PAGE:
Red foxes are monogamous, apparently for life. They breed in late winter or early spring, producing a litter of 1-10 pups about 53 days later. At about 6 months of age, the pups move off on their own.
Predators include man, dogs, and bobcats.
Raccoon, (Procyon lotor), is found in areas with trees, including urban areas, state-wide. It is gray, brown, and black with a pale brown underside. Its face is lighter with a black mask. Its hind legs are longer than its forelegs. It is 30-35″ long with a 9-12″ banded tail and weighs 10-15 pounds.
It is omnivorous and opportunistic. Its diet includes fruits, nuts, seeds, vegetables, roots, amphibians, reptiles, fish, birds, and insects. It also forages in garbage and has displayed an uncanny ability to open coolers and other camping equipment.
The raccoon typically sleeps in trees during the day, becoming active in the late afternoon. It has several den sites within its home range (1 mile in diameter for males, .75 for females).
Breeding usually occurs during December or January. The male wanders off in search of another mate. A litter of 3-4 kits is born about 60 days later. The female is very protective of her offspring.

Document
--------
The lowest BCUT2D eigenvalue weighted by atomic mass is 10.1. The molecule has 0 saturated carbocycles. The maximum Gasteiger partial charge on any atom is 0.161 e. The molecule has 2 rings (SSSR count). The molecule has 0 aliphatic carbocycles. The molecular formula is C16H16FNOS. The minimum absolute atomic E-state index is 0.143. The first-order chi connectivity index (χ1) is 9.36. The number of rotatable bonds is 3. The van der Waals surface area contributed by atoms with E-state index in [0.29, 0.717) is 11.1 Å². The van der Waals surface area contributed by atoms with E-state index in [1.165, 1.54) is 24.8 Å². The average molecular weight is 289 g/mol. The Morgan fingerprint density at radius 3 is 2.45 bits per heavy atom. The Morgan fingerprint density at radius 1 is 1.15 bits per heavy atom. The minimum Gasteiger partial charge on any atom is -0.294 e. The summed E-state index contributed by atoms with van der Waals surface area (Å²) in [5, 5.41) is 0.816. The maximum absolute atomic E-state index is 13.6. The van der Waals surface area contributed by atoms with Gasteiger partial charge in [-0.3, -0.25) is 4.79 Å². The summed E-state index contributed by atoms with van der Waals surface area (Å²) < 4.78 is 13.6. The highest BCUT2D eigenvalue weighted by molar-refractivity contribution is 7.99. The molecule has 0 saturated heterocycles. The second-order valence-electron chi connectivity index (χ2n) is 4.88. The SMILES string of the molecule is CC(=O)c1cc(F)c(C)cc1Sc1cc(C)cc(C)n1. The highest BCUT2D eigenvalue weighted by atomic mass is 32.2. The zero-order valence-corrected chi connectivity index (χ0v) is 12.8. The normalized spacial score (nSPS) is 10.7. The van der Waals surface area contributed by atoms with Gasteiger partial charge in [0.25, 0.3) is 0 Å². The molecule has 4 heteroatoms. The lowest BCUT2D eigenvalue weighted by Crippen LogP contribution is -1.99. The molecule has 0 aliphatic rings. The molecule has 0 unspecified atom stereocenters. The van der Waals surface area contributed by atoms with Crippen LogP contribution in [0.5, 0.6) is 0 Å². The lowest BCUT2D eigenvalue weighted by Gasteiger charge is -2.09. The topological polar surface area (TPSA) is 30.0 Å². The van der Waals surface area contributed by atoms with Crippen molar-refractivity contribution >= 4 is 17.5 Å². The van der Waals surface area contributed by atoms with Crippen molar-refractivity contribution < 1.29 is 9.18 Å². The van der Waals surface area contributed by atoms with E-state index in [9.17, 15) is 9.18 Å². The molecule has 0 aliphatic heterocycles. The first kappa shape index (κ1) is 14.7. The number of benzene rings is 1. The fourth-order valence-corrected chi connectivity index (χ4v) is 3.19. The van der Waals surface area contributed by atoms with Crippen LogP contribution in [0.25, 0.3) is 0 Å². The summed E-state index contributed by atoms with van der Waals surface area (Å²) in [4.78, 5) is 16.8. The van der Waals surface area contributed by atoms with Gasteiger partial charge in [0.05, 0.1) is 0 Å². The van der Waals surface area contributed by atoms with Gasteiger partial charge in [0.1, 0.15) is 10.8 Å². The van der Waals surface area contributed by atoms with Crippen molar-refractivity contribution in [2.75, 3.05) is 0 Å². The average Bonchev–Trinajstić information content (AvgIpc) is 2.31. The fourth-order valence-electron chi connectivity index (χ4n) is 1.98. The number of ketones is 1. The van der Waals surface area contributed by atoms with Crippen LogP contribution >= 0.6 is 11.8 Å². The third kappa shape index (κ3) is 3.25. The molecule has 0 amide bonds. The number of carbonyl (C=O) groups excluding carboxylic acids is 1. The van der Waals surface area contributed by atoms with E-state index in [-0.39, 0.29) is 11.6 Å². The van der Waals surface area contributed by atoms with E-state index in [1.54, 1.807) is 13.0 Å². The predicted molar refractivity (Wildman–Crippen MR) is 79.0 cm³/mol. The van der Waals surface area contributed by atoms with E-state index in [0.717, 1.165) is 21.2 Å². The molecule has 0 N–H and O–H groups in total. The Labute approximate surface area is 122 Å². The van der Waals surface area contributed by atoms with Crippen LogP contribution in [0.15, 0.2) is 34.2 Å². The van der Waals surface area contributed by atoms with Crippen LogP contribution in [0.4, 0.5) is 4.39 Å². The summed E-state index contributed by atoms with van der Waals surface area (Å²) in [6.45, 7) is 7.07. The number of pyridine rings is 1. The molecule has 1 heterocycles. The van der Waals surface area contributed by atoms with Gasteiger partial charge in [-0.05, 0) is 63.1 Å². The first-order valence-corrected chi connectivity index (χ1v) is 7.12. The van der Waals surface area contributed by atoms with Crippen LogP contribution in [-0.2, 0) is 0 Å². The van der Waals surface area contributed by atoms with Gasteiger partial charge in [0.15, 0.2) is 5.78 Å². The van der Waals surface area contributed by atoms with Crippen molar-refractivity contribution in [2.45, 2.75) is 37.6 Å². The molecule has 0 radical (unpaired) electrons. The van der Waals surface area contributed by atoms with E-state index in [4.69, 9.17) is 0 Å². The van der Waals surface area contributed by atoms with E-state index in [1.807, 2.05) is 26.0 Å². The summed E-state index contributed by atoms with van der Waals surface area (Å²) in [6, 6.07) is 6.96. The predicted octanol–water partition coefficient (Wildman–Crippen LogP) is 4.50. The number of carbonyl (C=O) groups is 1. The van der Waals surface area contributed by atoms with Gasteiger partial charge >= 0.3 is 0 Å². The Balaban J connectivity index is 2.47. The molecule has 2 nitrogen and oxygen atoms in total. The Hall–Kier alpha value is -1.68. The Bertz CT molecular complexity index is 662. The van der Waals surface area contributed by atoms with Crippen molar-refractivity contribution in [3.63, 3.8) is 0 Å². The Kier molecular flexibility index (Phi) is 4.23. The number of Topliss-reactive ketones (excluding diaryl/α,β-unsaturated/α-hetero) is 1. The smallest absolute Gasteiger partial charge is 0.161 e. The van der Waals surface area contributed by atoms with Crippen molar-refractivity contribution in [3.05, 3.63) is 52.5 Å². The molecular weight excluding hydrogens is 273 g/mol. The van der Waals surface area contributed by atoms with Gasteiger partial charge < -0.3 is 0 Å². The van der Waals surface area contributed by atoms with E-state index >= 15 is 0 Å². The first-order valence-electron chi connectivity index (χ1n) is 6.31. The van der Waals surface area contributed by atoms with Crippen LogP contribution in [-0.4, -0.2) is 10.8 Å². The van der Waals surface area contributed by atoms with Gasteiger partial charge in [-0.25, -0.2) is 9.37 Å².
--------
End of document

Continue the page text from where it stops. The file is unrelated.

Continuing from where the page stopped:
Predators include man, dogs, bobcats, panthers, and great horned owls.
Raccoons are primary carriers of rabies in Florida and may also carry distemper and tuberculosis. There is only one raccoon species in Florida.
Mink, (Mustela vison), is found in coastal habitats along the Gulf Coast south to Hernando County and along the Atlantic Coast south to Matanzas Inlet. It is glossy, blackish brown with a long (20-24″), slender body, short legs and a long (7-8″) bushy tail. It has small rounded ears and a white chin.
It is active primarily at night, foraging for food in the water and along the banks. Diet consists of mammals, frogs, insects, birds, reptiles, and fish.
Breeding season is from late winter to spring. Litters of 3-4 kits are born about 50 days later.
Everglades Mink, (Mustela vison evergladensis), is found in shallow freshwater marshes of the Everglades and Big Cypress Swamp.
Its diet is primarily crayfish, fish, and small mammals.
There is evidence that the breeding season is from September to November.
River Otter, (Lutra canadensis), is found in most freshwater habitats in the panhandle and peninsula. It is glossy brown with a paler or gray tan underside. It has an elongated 35-43″ body with a long (12-16″) muscular tail. It has a small, flattened head, small, rounded ears, short legs, and webbed toes.
It swims at about 6mph and can remain underwater 3-4 minutes. It tends to be nocturnal and lives in bank burrows under tree roots or in dense vegetation.
Diet is mainly fish and crayfish but may include turtles, frogs, snakes, salamanders, clams, birds, rodents, and fruit. It caches food.
The river otter breeds in late summer or fall. The litter of 1-6 kits is born about 11 months later. They will stay with the mother about a year. Predators are alligators and humans.